MADISON, Wis. (AP) — President Donald Trump canceled an expected speech on the economy in Milwaukee on Thursday, without saying why or if he will reschedule. The trip would have been one of his first outside of Washington since taking office.
Tech. Sgt. Meghan Skrepenski with the 128th Air Refueling Wing of the Air National Guard in Milwaukee confirmed Tuesday that the visit had been canceled. She said she had no information on why it was called off.
Trump was also slated to meet with business leaders while in Wisconsin. When the White House gave word on Monday that Trump planned to travel to the battleground state he won in November, a group called the Milwaukee Coalition Against Trump quickly organized a protest. According to its Facebook page, by late Tuesday afternoon 1,200 people were planning to attend a protest with another 4,500 interested.
A White House spokeswoman denied that any protest was behind the change in plans.
"Due to scheduling, the leadership he was potentially traveling to meet with is now coming here," said deputy press secretary Stephanie Grisham.
But large anti-Trump protests have been a recurring theme of the first weeks of his presidency. Millions demonstrated across the globe in a series of women's marches the day after Trump was sworn in, and this past weekend thousands more protested at the nation's biggest international airports after the president's executive order restricting travelers from seven Muslim majority nations from entering the U.S.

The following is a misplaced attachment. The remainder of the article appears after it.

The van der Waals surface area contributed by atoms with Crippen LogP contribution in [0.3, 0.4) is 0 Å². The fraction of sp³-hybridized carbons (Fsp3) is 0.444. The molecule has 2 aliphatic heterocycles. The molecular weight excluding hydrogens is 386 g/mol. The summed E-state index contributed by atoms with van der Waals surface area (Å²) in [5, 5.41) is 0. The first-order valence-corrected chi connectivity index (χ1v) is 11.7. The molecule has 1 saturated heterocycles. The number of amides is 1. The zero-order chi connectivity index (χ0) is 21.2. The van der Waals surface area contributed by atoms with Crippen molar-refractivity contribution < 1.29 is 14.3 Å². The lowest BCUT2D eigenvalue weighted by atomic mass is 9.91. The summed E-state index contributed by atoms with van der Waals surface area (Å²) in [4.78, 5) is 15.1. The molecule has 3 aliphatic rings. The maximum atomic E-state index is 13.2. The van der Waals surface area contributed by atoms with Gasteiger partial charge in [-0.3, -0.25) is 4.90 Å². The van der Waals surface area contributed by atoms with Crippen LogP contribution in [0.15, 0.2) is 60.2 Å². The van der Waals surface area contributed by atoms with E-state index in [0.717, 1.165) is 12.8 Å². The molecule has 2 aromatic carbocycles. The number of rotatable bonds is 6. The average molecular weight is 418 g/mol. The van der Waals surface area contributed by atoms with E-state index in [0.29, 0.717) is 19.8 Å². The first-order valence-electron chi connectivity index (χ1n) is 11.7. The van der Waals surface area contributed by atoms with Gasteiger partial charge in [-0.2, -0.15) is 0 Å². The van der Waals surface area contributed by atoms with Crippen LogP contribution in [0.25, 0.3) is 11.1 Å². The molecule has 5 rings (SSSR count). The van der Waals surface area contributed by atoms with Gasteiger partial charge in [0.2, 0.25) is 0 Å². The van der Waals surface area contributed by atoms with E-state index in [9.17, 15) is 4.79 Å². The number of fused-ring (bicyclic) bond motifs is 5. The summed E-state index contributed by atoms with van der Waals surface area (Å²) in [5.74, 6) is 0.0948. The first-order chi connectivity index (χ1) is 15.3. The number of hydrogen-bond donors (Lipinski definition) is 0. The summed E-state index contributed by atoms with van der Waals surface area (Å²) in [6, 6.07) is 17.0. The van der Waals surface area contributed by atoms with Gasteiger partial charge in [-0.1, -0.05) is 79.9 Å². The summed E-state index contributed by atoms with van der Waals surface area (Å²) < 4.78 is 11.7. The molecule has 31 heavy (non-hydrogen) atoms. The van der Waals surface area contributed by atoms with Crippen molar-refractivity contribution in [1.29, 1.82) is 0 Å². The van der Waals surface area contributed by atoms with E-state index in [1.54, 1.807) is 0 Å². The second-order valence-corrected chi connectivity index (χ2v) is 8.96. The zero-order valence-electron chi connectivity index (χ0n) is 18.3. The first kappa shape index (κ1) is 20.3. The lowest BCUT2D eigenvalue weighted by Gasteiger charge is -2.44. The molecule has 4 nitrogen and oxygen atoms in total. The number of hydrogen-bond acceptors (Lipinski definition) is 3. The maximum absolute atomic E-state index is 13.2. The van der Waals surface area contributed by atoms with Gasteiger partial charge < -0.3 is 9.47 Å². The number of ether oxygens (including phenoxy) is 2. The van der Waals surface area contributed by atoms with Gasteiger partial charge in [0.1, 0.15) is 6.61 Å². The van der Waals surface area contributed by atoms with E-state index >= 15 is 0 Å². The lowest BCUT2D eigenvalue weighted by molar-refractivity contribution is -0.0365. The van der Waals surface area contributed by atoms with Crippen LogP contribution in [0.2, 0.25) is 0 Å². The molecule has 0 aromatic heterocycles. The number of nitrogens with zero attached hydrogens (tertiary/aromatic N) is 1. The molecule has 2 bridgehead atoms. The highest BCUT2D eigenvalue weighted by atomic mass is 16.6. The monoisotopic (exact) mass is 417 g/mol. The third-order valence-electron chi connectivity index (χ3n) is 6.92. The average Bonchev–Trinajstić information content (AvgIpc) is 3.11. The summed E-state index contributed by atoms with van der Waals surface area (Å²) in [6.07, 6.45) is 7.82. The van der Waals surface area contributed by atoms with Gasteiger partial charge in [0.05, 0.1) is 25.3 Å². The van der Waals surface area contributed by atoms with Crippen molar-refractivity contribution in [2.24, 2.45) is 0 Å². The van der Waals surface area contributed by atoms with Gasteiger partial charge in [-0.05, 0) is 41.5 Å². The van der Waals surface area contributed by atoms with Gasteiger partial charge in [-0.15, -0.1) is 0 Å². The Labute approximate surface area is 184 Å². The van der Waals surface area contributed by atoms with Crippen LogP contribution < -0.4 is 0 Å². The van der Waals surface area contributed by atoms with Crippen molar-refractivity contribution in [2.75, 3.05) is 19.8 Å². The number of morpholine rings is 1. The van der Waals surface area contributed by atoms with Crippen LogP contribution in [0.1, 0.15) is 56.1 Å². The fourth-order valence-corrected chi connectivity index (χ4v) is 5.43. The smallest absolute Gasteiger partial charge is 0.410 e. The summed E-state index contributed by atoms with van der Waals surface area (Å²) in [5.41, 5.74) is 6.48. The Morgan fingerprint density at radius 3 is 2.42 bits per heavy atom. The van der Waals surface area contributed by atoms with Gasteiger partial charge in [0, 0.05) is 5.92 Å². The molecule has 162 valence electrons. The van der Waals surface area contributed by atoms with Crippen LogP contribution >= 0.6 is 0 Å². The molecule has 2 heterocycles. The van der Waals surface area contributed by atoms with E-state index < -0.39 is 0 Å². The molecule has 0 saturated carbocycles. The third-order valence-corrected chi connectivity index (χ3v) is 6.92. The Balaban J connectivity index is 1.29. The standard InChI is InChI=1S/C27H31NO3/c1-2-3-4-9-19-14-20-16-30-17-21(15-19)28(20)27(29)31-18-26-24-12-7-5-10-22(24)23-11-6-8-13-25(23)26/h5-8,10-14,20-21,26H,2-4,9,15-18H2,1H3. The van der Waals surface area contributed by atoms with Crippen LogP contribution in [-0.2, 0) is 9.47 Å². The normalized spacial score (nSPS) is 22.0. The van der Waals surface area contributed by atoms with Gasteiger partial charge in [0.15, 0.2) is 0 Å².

Gov. Scott Walker's spokesman, Tom Evenson, said he didn't have any information about why the trip was not happening or if it would be rescheduled. Walker met with Trump in the White House on Saturday and is close with his chief of staff Reince Priebus, who previously was head of the Wisconsin Republican Party, as well as House Speaker Paul Ryan.
Walker is the head of the Republican Governors Association and a former rival of Trump's for the GOP presidential nomination who later got behind Trump as the GOP nominee.
Trump was the first Republican presidential candidate to win Wisconsin since Ronald Reagan in 1984. He repeatedly visited the state in the final weeks of the campaign and captured it by approximately 22,000 votes as part of his sweep of battleground Rust Belt states like Michigan, Pennsylvania and Ohio.
Trump also made a stop in Wisconsin last month during his so-called "thank you" tour to salute supporters in key states.
Lemire reported from New York.
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